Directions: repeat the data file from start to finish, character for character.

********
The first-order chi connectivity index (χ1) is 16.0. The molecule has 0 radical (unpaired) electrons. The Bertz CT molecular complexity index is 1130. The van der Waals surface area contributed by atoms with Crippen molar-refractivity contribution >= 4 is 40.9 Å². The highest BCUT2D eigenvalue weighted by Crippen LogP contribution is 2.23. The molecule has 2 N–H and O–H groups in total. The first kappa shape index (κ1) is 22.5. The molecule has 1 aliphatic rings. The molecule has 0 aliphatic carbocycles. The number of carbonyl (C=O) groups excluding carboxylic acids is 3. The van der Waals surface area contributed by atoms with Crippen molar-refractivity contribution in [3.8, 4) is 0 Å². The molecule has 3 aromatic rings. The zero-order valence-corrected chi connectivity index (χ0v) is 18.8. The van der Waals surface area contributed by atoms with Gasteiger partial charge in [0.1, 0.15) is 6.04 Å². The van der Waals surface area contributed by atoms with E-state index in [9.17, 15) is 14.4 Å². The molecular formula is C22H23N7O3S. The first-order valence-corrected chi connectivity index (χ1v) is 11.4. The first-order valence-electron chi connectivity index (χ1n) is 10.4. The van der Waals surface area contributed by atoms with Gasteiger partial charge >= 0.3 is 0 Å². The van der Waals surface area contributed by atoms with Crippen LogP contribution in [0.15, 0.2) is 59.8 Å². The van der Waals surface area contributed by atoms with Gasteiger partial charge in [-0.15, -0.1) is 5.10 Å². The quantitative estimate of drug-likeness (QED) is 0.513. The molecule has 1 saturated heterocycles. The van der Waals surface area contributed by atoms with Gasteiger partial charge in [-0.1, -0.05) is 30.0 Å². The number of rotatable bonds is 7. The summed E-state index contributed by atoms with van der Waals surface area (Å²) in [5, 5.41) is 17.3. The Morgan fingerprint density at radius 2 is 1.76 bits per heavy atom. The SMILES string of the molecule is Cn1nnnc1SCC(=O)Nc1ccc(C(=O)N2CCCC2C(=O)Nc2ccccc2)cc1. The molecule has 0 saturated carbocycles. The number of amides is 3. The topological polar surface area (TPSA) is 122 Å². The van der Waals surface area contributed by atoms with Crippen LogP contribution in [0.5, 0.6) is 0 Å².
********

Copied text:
The first-order chi connectivity index (χ1) is 16.0. The molecule has 0 radical (unpaired) electrons. The Bertz CT molecular complexity index is 1130. The van der Waals surface area contributed by atoms with Crippen molar-refractivity contribution >= 4 is 40.9 Å². The highest BCUT2D eigenvalue weighted by Crippen LogP contribution is 2.23. The molecule has 2 N–H and O–H groups in total. The first kappa shape index (κ1) is 22.5. The molecule has 1 aliphatic rings. The molecule has 0 aliphatic carbocycles. The number of carbonyl (C=O) groups excluding carboxylic acids is 3. The van der Waals surface area contributed by atoms with Crippen molar-refractivity contribution in [3.8, 4) is 0 Å². The molecule has 3 aromatic rings. The zero-order valence-corrected chi connectivity index (χ0v) is 18.8. The van der Waals surface area contributed by atoms with Gasteiger partial charge in [0.1, 0.15) is 6.04 Å². The van der Waals surface area contributed by atoms with E-state index in [9.17, 15) is 14.4 Å². The molecular formula is C22H23N7O3S. The first-order valence-corrected chi connectivity index (χ1v) is 11.4. The first-order valence-electron chi connectivity index (χ1n) is 10.4. The van der Waals surface area contributed by atoms with Gasteiger partial charge >= 0.3 is 0 Å². The van der Waals surface area contributed by atoms with Crippen LogP contribution in [0.15, 0.2) is 59.8 Å². The van der Waals surface area contributed by atoms with Gasteiger partial charge in [-0.15, -0.1) is 5.10 Å². The quantitative estimate of drug-likeness (QED) is 0.513. The molecule has 1 saturated heterocycles. The van der Waals surface area contributed by atoms with Gasteiger partial charge in [-0.1, -0.05) is 30.0 Å². The number of rotatable bonds is 7. The summed E-state index contributed by atoms with van der Waals surface area (Å²) in [5, 5.41) is 17.3. The Morgan fingerprint density at radius 2 is 1.76 bits per heavy atom. The SMILES string of the molecule is Cn1nnnc1SCC(=O)Nc1ccc(C(=O)N2CCCC2C(=O)Nc2ccccc2)cc1. The molecule has 0 saturated carbocycles. The number of amides is 3. The topological polar surface area (TPSA) is 122 Å². The van der Waals surface area contributed by atoms with Crippen LogP contribution in [0.5, 0.6) is 0 Å².